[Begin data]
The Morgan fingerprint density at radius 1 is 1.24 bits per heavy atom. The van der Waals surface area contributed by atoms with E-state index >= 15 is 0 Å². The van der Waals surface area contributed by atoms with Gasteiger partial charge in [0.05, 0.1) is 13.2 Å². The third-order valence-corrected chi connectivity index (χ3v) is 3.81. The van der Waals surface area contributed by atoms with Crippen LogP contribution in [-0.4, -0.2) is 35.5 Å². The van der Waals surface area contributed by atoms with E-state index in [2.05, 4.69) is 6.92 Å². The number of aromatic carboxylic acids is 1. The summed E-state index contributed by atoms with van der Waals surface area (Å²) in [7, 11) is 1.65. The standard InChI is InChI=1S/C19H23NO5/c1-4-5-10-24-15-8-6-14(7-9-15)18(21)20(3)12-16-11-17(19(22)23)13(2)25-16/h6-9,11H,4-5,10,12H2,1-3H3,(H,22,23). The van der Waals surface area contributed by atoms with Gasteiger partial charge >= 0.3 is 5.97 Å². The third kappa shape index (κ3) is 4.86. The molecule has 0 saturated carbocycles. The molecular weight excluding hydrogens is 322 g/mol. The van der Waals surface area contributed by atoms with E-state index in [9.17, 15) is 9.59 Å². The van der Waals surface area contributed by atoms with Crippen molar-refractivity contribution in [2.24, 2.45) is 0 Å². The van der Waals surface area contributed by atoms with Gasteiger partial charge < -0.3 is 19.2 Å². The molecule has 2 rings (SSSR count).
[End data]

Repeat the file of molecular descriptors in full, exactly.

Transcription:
The Morgan fingerprint density at radius 1 is 1.24 bits per heavy atom. The van der Waals surface area contributed by atoms with E-state index >= 15 is 0 Å². The van der Waals surface area contributed by atoms with Gasteiger partial charge in [0.05, 0.1) is 13.2 Å². The third-order valence-corrected chi connectivity index (χ3v) is 3.81. The van der Waals surface area contributed by atoms with Crippen LogP contribution in [-0.4, -0.2) is 35.5 Å². The van der Waals surface area contributed by atoms with E-state index in [2.05, 4.69) is 6.92 Å². The number of aromatic carboxylic acids is 1. The summed E-state index contributed by atoms with van der Waals surface area (Å²) in [7, 11) is 1.65. The standard InChI is InChI=1S/C19H23NO5/c1-4-5-10-24-15-8-6-14(7-9-15)18(21)20(3)12-16-11-17(19(22)23)13(2)25-16/h6-9,11H,4-5,10,12H2,1-3H3,(H,22,23). The van der Waals surface area contributed by atoms with Gasteiger partial charge >= 0.3 is 5.97 Å². The third kappa shape index (κ3) is 4.86. The molecule has 0 saturated carbocycles. The molecular weight excluding hydrogens is 322 g/mol. The van der Waals surface area contributed by atoms with E-state index in [9.17, 15) is 9.59 Å². The van der Waals surface area contributed by atoms with Crippen molar-refractivity contribution in [2.24, 2.45) is 0 Å². The van der Waals surface area contributed by atoms with Gasteiger partial charge < -0.3 is 19.2 Å². The molecule has 2 rings (SSSR count).